Before you can receive the proper treatment for endometriosis, you have to find the right endometriosis specialist, someone who knows the disease and who knows how to treat you the way you deserve. This page will help you begin your search for one. There is nothing more crucial in this journey than finding the right specialist at the very beginning.
The wrong surgery
On average, patients who visit my office have already undergone two to three surgeries by general surgeons to alleviate their symptoms, none of which worked long term. They usually have had one or both ovaries removed, a hysterectomy, an appendectomy, or a bowel resection (part of the small or large intestine removed).
Often, they’ve been treated by surgeons who weren’t even gynecologists, let alone endometriosis surgery specialists. They were surgeons who weren’t certain what the problem was. But they thought they could solve the problem by removing part or all of an organ.
Many of my first-time patients have already seen multiple doctors. These ranged from general practitioners to gynecologists to specialists for diseases or conditions unrelated to endometriosis. These doctors often prescribed medications such as painkillers and antidepressants that negatively affected the patients’ moods and did nothing to treat what was really wrong.
This is the primary reason why it takes more than a decade for individuals with endometriosis to receive the right diagnosis.
Doing the research
Anytime we need a service to improve our lives, we have to do research to be sure it is right for us. Otherwise, we’re wasting valuable time and money. And in the matter of our health, when our quality of life is on the line, nothing is more important than finding the right doctor.
The right endometriosis specialist
“The right doctor” for treating endometriosis isn’t just anyone who is an expert in their field or has certifications and awards hanging on their wall. You need a doctor who has a thorough knowledge of the disease. This includes every symptom, exceptional surgical skills and training, and access to the most modern surgical equipment and techniques.
The right doctor should understand the various options to treat the disease. He or she should be open to applying those treatments, including the correct type of surgery, birth control, physical therapy, and hormonal therapy.
The right doctor should listen to you patiently and have compassion. They should be able to explain everything to you in the simplest terms. They should be able to answer all of your questions to your satisfaction. And they should always be present in the moment with you. This includes when performing surgery on you or meeting with you for the first time. You should never be treated as a number or rushed through.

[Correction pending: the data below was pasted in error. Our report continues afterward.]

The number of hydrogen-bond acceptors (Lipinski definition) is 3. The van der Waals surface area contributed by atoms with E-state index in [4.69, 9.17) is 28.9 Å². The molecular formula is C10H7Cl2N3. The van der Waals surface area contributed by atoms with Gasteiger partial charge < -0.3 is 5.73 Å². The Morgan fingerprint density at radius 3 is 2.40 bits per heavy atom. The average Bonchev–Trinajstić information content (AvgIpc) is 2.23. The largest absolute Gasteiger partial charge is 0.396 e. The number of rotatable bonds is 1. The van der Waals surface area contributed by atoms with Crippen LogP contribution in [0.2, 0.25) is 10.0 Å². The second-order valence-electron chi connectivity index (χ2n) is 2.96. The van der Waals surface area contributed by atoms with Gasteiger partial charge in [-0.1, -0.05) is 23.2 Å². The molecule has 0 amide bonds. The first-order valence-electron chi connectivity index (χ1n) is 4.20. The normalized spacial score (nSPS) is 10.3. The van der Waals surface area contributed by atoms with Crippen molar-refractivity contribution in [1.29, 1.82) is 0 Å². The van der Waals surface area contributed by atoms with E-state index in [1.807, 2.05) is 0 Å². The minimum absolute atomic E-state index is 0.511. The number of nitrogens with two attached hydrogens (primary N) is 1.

Being referred to an endometriosis specialist
Many of my patients are referred to me by other patients on whom I’ve operated. Often it will be a friend or relative who refers them. But with so many social media groups and websites today about endometriosis, many patients are referred to me by someone they’ve never met, but who has the same symptoms and negative past experiences with other doctors.
A gastroenterologist, urologist, or general gynecologist can also refer you to an endometriosis specialist. And you should look at any online reviews on doctors you are considering. But, ultimately, nothing may be more valuable than speaking to other patients. And in the endometriosis community, as silent as this disease has been for so long, there are many courageous individuals today who are willing to share their stories to help you.
One woman, Melissa, who eventually became my patient and tells her story in my second book EndoMEtriosis: A Guide for Girls, diagnosed herself with endometriosis after years of pelvic pain. Following an unsuccessful surgery by her gynecologist, Melissa joined an endometriosis chat room online. It was where a woman talked about the surgery she’d had with an endometriosis specialist in Georgia. The surgery in question was laparoscopic deep-excision surgery, which is my gold standard for treating the disease.
“I’d never heard of it. And I wasn’t about to let her go until I learned all about it,” Melissa said. “I hit her hard with questions. What were her symptoms? How was this surgery different from laser surgery? How was she feeling now? She was happy to reply to every question I had. She was the first person who really understood me, who could relate to me, who knew the pain. All these years, and it took a stranger to come through.”
This website is an online resource textbook on endometriosis. It contains information about the scientific explanations of each condition. It also has information about endometriosis specialists, including qualifications they should have, what questions you should ask, and what you should bring to and expect from your appointments to receive the best endometriosis care.
I recommend putting every effort you can into finding an endometriosis specialist. Don’t settle for just anyone. The right doctor and the correct treatment plan are critical. It will be the most crucial piece of your journey toward healing.